Canine urinary tract infections (UTIs) are usually easy to diagnose, although they frequently are diagnosed incidentally when a dog is brought in for another problem. The veterinarian will take a thorough history and perform a complete physical examination, no matter what the dog’s presenting problems are. Most of the time, the initial evaluation will involve taking blood and urine samples for routine assessment. Many UTIs are diagnosed when the urinalyses results come in, even though the dog may have shown no recognizable signs of having a urinary tract infection. The blood test results may suggest a predisposing condition or disease, such as renal disease, neoplasia (cancer) or Cushing’s Disease.
Microscopic evaluation of a dog’s urine – called a urinalysis - is one of the most valuable diagnostic tools to assess overall canine health. Most veterinarians recommend a urinalysis as part of an annual check-up. A urinalysis is easy and inexpensive to perform. It involves four basic steps, once the urine sample is collected: visual examination, chemical analysis, measurement of urine specific gravity and microscopic assessment.
The preferred method of collecting urine is called cystocentesis. Cystocentesis involves inserting a sterile needle through the belly wall into the urinary bladder, and removing a urine sample by aspiration into a syringe. For routine tests, most veterinarians take a freshly voided urine sample collected mid-stream in a dry, sterile container. Urine can also be collected through a catheter, although this is not commonly done. Urine should be assessed within one hour of collection, regardless of the collection method. If that is not practical, the sample should be refrigerated and then returned to room temperature.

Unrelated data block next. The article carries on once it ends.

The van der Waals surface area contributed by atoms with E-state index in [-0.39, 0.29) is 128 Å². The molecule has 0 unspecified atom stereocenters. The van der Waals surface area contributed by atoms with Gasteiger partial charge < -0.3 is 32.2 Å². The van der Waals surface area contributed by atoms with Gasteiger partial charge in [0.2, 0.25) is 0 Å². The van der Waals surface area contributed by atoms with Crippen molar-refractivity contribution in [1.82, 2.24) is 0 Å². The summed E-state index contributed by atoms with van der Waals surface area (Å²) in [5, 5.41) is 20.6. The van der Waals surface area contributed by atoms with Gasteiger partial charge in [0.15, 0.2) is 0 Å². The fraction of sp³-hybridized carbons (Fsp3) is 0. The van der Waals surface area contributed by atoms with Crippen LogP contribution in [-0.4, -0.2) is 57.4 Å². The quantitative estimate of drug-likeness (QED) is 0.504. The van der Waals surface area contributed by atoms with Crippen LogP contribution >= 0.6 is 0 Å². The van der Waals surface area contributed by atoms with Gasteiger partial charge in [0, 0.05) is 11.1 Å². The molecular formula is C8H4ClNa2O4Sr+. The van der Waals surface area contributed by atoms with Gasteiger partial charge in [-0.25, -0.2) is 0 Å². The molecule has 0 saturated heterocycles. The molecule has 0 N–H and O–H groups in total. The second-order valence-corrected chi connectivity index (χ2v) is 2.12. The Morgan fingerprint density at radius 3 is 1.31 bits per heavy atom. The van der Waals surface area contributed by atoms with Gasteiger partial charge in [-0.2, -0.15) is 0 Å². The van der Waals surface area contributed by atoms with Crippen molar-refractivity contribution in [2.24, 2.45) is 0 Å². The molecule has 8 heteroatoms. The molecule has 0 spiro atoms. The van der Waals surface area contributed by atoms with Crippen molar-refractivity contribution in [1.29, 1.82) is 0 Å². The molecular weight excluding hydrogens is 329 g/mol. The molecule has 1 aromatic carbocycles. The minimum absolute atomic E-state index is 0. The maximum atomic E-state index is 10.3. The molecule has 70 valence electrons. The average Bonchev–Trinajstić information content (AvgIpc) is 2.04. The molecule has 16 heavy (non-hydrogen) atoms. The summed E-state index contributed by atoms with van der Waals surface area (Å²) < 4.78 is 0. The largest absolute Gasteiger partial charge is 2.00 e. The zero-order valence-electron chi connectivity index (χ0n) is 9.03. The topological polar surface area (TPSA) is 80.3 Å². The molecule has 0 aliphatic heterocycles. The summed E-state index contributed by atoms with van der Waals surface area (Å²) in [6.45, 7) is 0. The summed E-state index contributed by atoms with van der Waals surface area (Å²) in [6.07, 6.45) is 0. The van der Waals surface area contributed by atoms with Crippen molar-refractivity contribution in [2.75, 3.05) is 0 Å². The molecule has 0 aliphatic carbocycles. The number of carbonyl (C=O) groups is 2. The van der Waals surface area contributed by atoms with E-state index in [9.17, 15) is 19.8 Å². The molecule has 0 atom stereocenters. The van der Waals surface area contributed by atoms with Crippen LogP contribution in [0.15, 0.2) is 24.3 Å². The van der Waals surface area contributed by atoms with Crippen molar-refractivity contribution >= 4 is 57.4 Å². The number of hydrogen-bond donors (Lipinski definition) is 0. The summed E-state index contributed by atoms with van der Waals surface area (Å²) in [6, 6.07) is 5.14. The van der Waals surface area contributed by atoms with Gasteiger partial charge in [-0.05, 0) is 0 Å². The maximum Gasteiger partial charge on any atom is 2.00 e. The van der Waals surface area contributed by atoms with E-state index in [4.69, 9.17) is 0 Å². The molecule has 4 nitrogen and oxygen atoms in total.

The veterinarian will assess the urine’s color, clarity, volume, odor and overall appearance. She will immerse a multi-test reagent strip into the sample and compare the chemical reactions with those of different test pads, based on color changes. She will assess the specific gravity of the urine using an instrument called a refractometer. The next step is to centrifuge the sample and examine the centrifuged sediment microscopically, to analyze those parts of the urine that do not contribute to the chemical reagent strip changes. The urinalysis results can provide an enormous amount of diagnostic information, including the urine pH (acidic or alkaline) and the levels of protein, glucose, ketones, bilirubin, blood, nitrites and other substances in the urine that reflect function or dysfunction of the kidneys and other organs. Microscopic assessment of urine can reveal whether it contains physical abnormalities such as casts, crystals, bacteria, white blood cells, yeast or other organisms, many of which can be diagnostic of urinary tract infections or other disorders.
The gold standard for diagnosing urinary tract infections is culture and sensitivity. Cultures should be performed on sterile samples ideally obtained by cystocentesis, to reduce the chance of contamination. Culture is also highly recommended for infections that are treated with but unresponsive to antibiotics. For complicated, recurrent, resistant or persistent UTIs, abdominal radiographs (X-rays) can be useful to identify uroliths (calculi, stones), enlarged prostate (prostatomegaly) or abnormal sediment in the bladder. Abdominal ultrasound is helpful to assess the structure of the kidneys, urinary bladder and urethra. Urinary contrast studies are available in many veterinary hospitals and can help to visualize masses or other obstructions along the course of the urinary tract.